As we enter week 4 of Exhibition, students are required to develop a stronger understanding of the concepts and lines of inquiry. While much of the discussion around these complex topics happens in English, students primarily use their mother tongue language so they can gain a deeper understanding.
Promoting use of technical vocab
To encourage use of the complex technical vocabulary surrounding this science-based unit, I’ve incorporated English discussions that link with the whole-group learning. We began last week with two non-unit ‘Table Talks’ to get them used to the format of each talk.
Students should only have online learning.
Students should have a longer summer vacation.
This week we addressed two UOI themed table talks:
Levers are the most important simple machine.
Screw are the least important simple machine.
In both cases, students needed to see both the ‘agree/disagree’ perspective. Before we were able to integrate the Exhibition theme during our 40 minute pull-out time, we needed to set some ‘ground rules’ or ‘essential agreements’ to help everyone feel motivated and safe to participate in these discussions.
Wednesday’s class: Pre-Talk: Think before you speak..
Before our second table talk I had students take a moment to jot down notes about our topic : “Students should have longer summer vacation”.
5 minutes ‘Think Time’: Grace’s notes before our second Table Talk
This really helped to organize their thinking, especially for my lowest EAL students who needed to translate some ideas before putting them on paper.
The video below demonstrates how this facilitated the discussion and allowed for more independence as they could self-monitor what comments were already said.
Thursday’s class: Creating a ‘safe’ table talk : Essential Agreements
At the end of our second table talk, students developed ‘agreements’ about their responsibility as a participant. Each student designed one of the collaborative agreements and it is posted at the front of the class. We will review it before each talk.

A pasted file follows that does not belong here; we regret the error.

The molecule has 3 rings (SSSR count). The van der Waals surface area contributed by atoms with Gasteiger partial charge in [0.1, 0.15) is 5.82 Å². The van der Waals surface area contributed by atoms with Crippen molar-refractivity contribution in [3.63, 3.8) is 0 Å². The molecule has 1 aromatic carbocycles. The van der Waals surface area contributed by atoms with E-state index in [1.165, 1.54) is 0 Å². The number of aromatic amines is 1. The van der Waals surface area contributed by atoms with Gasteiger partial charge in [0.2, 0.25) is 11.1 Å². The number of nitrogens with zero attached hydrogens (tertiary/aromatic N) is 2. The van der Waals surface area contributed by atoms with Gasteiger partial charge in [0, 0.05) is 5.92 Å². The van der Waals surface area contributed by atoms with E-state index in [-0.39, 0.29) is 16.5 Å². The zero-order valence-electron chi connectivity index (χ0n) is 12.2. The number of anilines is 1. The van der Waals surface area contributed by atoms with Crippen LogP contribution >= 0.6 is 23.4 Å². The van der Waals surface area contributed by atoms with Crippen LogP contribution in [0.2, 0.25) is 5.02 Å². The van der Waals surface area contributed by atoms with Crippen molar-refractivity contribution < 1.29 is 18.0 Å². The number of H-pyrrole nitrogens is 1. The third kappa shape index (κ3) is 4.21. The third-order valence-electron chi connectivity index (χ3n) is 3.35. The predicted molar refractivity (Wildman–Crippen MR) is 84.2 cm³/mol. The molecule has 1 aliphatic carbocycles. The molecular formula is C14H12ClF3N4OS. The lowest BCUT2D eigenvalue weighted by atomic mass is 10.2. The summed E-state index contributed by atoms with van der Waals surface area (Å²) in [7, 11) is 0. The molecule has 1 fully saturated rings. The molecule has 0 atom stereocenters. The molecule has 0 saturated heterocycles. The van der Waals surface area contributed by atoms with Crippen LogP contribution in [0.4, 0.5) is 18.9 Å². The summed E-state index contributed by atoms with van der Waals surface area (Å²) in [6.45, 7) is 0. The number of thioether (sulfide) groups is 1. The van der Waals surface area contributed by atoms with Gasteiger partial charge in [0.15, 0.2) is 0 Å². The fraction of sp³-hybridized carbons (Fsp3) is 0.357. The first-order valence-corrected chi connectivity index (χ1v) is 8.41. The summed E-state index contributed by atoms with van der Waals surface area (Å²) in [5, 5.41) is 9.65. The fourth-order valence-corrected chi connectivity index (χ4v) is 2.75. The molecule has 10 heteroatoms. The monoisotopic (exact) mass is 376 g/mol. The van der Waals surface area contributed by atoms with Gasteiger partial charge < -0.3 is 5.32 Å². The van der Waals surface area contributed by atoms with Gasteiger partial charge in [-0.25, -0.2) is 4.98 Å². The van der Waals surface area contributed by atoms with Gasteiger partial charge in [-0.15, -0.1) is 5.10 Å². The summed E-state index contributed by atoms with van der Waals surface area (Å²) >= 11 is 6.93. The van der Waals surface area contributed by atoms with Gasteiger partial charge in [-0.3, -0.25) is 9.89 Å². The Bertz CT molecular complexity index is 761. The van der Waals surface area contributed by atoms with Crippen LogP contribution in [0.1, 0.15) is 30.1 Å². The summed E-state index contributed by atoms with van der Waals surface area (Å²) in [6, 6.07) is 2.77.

Friday’s class: Introducing ‘Question’ cubes
By our second table talk, the students were ready to add a new dimension whereby they posed questions directly to a speaker. This encouraged students to listen carefully and find out more from each other. We labeled blue cubes as the ‘Question cubes’ and red cubes as ‘Statement cubes’. We also brainstormed a list of possible questions they could ask such as:
“Can you tell me more about that?”
“Why do you think this?”
“How do you feel about…?”
Students were also encouraged to use their question cubes to ask non-participatory students to join the conversation by directly asking them:
“___________, what do you think about this topic?”
Second Table Talk: Students should have longer summer vacations
Monday’s class: Student Reflections
Yesterday I had students reflect on how the conversation went. Some students showed up with notes (part of agreement #7, to come prepared!) but I wanted them to think about how differently it would have gone if they all had prepared for the topic:
Screws are the least important simple machine.
Students were honest and reflective about their participation and agreed that discussions could have been more involved if everyone had prepared at least 2 questions and 3 statements in advance.
…and Student-chosen topics
After our fourth Table Talk, students asked if they could be responsible for creating the topics to be discussed. They were very enthusiastic about it and even included one that stated:
“Table Talk is important to practice speaking English.“
In just four Table Talks the dynamic in my classroom has completely shifted. The strongest students have learned to take turns being the listener, while my basic beginner EAL student has been more motivated than ever to participate in the conversation and, most importantly, speak English. Conversations, on average, have lasted up to 20 minutes! All of them are engaging more in English and seeing our EAL pull-out time as a fun ‘game’ and chance to practice what they know.
VIDEO: Table Talk #3 ~ Simple Machines